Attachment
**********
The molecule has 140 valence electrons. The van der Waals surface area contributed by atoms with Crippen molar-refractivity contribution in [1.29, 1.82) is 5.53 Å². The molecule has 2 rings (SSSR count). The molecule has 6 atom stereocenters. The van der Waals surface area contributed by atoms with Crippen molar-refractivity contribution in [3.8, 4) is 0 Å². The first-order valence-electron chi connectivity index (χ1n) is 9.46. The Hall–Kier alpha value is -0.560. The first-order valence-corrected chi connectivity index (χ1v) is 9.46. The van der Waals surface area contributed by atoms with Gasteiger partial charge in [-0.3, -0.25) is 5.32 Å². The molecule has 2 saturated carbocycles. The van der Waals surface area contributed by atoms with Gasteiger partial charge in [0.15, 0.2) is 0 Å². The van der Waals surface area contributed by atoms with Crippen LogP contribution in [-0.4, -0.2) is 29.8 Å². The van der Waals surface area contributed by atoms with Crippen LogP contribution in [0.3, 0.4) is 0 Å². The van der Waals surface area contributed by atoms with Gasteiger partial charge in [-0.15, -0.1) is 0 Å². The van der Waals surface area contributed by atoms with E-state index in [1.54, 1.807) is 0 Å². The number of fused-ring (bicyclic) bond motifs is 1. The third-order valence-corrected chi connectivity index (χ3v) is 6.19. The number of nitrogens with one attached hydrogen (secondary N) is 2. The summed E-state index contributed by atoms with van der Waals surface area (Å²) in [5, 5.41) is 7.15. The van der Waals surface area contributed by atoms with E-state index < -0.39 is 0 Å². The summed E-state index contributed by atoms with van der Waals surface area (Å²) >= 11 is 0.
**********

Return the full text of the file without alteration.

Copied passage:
The molecule has 140 valence electrons. The van der Waals surface area contributed by atoms with Crippen molar-refractivity contribution in [1.29, 1.82) is 5.53 Å². The molecule has 2 rings (SSSR count). The molecule has 6 atom stereocenters. The van der Waals surface area contributed by atoms with Crippen molar-refractivity contribution in [3.8, 4) is 0 Å². The first-order valence-electron chi connectivity index (χ1n) is 9.46. The Hall–Kier alpha value is -0.560. The first-order valence-corrected chi connectivity index (χ1v) is 9.46. The van der Waals surface area contributed by atoms with Gasteiger partial charge in [-0.3, -0.25) is 5.32 Å². The molecule has 2 saturated carbocycles. The van der Waals surface area contributed by atoms with Gasteiger partial charge in [0.15, 0.2) is 0 Å². The van der Waals surface area contributed by atoms with Crippen LogP contribution in [-0.4, -0.2) is 29.8 Å². The van der Waals surface area contributed by atoms with Crippen LogP contribution in [0.3, 0.4) is 0 Å². The van der Waals surface area contributed by atoms with Gasteiger partial charge in [-0.15, -0.1) is 0 Å². The van der Waals surface area contributed by atoms with E-state index in [1.54, 1.807) is 0 Å². The number of fused-ring (bicyclic) bond motifs is 1. The third-order valence-corrected chi connectivity index (χ3v) is 6.19. The number of nitrogens with one attached hydrogen (secondary N) is 2. The summed E-state index contributed by atoms with van der Waals surface area (Å²) in [5, 5.41) is 7.15. The van der Waals surface area contributed by atoms with E-state index < -0.39 is 0 Å². The summed E-state index contributed by atoms with van der Waals surface area (Å²) >= 11 is 0.